Crude oil prices have fallen modestly under pressure from signs Libya is about to resume oil exports, while Russia-Ukraine tensions acted to curb selling.
New York’s main contract, West Texas Intermediate for May delivery, fell 30 cents to close at $103.75 a barrel.
Brent North Sea crude for May closed on the contract’s final day of trade in London at $108.74 a barrel, down 33 cents from Monday.
Traders focused on Libya, where a government deal with rebels last week was close to allowing crude oil exports from two terminals for the first time in eight months.
On Tuesday the National Oil Company said a tanker was to start loading crude oil for export at Al-Hariga oil terminal, the first of the two terminals where rebels had agreed to end their blockades since July.
Rebels still maintain a blockade on two other terminals.
Tim Evans of Citi Futures said the market may have been “reassured” by the first tanker loading, although total Libyan oil production remains quite low at an estimated 200,000 barrels per day.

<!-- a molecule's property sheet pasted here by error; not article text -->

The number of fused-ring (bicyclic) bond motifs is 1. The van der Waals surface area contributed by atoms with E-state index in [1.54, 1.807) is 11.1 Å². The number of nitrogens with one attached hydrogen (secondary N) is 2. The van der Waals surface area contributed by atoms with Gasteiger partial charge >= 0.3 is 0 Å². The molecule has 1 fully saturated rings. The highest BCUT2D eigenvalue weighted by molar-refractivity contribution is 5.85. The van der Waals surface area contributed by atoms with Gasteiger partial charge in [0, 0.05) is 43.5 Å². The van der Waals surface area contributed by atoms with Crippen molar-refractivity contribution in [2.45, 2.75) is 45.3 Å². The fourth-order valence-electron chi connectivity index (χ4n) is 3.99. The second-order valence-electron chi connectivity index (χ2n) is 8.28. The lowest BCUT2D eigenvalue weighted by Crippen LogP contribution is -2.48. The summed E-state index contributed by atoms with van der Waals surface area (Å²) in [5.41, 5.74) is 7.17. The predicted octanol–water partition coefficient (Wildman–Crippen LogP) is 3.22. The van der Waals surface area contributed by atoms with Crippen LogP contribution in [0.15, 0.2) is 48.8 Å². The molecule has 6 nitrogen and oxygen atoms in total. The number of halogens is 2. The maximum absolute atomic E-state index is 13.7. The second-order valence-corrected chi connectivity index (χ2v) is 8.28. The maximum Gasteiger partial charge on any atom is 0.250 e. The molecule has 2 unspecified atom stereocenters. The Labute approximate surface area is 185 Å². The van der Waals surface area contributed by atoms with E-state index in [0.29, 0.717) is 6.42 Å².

“There does seem to be a framework in place to reopen more oil terminals and resume production if these small initial steps succeed in building trust,” Evans said.
Investors once again were watching the escalating tensions between Russia and Ukraine.
Russia warned on Tuesday that Ukraine was on the brink of “civil war” after Kiev’s leaders pushed troops and tanks toward a flashpoint eastern city to counter a separatist surge backed by Moscow.
“The Ukraine crisis is likely to remain in a deadlock and should continue to render good support to benchmark crude prices in the near term,” Tan Chee Tat, an analyst at brokers Phillip Futures, told AFP.
Michael Lynch of Strategic Energy and Economic Research said that “people are concerned about the Ukraine situation but not enough to push prices up.”
“People wait for things to happen. They may use force to evict some of the protesters but will it degenerate into any actual fighting?”